• The other composer Prometheus works with is a gentleman Steve discovered online named Kevin Macleod. I know nothing about Kevin personally, but I know that I like his music. A lot! It’s solid material that fits every mood you could want to evoke, and he charges relatively little for his services (but if you use any of his work, be generous). Check him out here, or listen to his music during episodes 2-6 of the Arbiter finale, “Contents Under Pressure” . (If you want to hear some of Scott Farquhar’s parting music, and hear the entire story, start here.)

As for the stock music, we (I) have been using two key sources for scoring Times:

Elite Video’s Movie Mania – Not bad for a bunch of tunes conjured by a synthesizer (as all of these are, to be fair). They cover virtually every scoring need and have the dubious distinction of being the collection that provides the theme to SuperHuman Times. Expensive, like most pro royalty-free stock, but worth it.

DownloadRoyaltyFreeMusic.org – Another great place to get a wide variety of tunes. It may not look like much, having just recently consolidated its numerous packages into one convenient “box set” (127 CDs worth of cues in one place for $75 – not bad). They also have occasional specials where you can download selected sub-collections at low prices. I’ve bought several of their collections this way and I recommend them highly, especially the Cinema Magic series, which had great action cues for “Dashing”

So that’s our orchestra, to date. Bear in mind that we are a troupe of limited resources (read: we have real jobs, real salaries, and real expenses to deal with before we get around to making these things), so don’t be surprised if you recognize a specific piece of music from one episode/series to another. It’s a grand old tradition that dates back to radio’s earliest days. Who are we to deny that?

You’ll be hearing more of this music with dialogue very soon. Promise. Please stay tuned. Thanks!

-- L.


Friday, October 2, 2009

Thanks, Rod



Hi. Settle in; this is a long one, but the subject deserves the attention.

Fifty years ago on this date, Rod Serling led TV viewers into the Twilight Zone for the very first time.

Unlocking the door to that realm wasn’t easy, even with his formidable key of imagination. The odds were against the show succeeding beyond its first season. (These days, it would be canned after two weeks much less 26.) Even with Serling’s Emmy Award-winning reputation for creating some of TV’s finest hours, CBS, the network, the public – they just didn’t quite get what he wanted to do. Then, Serling’s “The Time Element” was broadcast as part of Desilu Playhouse. It could been a TZ story. The audience response to it was highly positive, and that helped Serling open the door to five years of wonder (and, for him, brain-breaking work writing most of the show’s stories and overseeing the whole universe).

Anyway, there was a great interview between Serling and Mike Wallace from the night before TZ premiered. Bear in mind that, at this point, Serling had written some of the greatest teleplays in what would become The Golden Age of Television. He was considered an "artist". (Many TV writers were at the time; times change, huh?)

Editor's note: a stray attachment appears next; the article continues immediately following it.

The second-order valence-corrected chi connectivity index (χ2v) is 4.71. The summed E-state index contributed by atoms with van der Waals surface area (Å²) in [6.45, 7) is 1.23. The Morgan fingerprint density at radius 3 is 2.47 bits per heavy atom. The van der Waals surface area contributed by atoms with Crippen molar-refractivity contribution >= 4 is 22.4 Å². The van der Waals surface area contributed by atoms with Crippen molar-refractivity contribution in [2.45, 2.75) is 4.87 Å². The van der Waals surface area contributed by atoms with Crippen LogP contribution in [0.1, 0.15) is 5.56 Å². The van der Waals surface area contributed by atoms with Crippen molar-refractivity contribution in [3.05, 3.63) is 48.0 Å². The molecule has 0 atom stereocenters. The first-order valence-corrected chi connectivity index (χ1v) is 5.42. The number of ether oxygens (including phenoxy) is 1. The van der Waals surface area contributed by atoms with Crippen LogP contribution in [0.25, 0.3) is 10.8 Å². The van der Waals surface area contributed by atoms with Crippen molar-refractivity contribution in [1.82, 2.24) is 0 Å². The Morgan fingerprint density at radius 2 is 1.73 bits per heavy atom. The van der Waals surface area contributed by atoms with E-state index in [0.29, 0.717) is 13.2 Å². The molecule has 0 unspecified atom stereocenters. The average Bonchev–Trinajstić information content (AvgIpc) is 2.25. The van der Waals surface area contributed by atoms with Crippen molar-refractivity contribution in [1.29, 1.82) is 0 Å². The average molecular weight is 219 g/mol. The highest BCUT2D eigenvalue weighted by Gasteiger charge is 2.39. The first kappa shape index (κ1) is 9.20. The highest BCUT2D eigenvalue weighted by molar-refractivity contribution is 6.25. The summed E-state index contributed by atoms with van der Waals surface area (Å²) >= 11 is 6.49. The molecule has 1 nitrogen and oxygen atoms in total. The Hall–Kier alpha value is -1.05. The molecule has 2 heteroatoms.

The full text is transcribed at RodSerling.com, and you can actually see it on the TZ DVD box sets, but I want to share these particular excerpts:

***
Mike Wallace: Herbert Brodkin, a TV producer associated with some of your earlier plays, has said this about you. He said, "Rod is either going to stay commercial or become a discerning artist, but not both." Now, has it ever occurred to you that you're selling yourself short by taking on a series which, by your own admission, is going to be a series primarily designed to entertain?

Rod Serling: ... I presume Herb means that inherently you cannot be commercial and artistic. You cannot be commercial and quality. You cannot be commercial concurrent with, have a preoccupation with the level of storytelling that you want to achieve. And this I have to reject. ... I don't think calling something commercial tags it with a kind of an odious suggestion that it stinks, that it's something raunchy to be ashamed of. ... The essence of my argument, Mike, is that as long as you are not ashamed of anything you write if you're a writer, as long as you're not ashamed of anything you perform if you're an actor, and I'm not ashamed of doing a television series. ...  I think innate in what Herb says is the suggestion made by many people that you can't have public acceptance and still be artistic. And, as I said, I have to reject that.

***
Did you get that? You can be an artist AND make a buck without "selling out." Serling proved it.

In doing so, he didn’t just raise the bar; he created an altogether different one that others would try – are STILL trying -- to reach. Very few have. Even Serling missed it a few times with some clunkers.  (“Cavendish is Coming”, anyone?) But he believed in what he was doing, he didn’t underestimate the intelligence of his audience, and he had their respect and affection right up to his sudden death in 1975. TZ earned him a decent five-year run and, although he didn’t know it at the time, one of the highest pedestals in pop culture history.

But most relevant to our discussion here: Rod Serling inspired boobs like me to create and share their own pocket universes with a mass audience on the Internet. Well, I know my audience doesn’t have much mass, but I still don’t underestimate your intelligence. (Especially if you actually listen to the show.)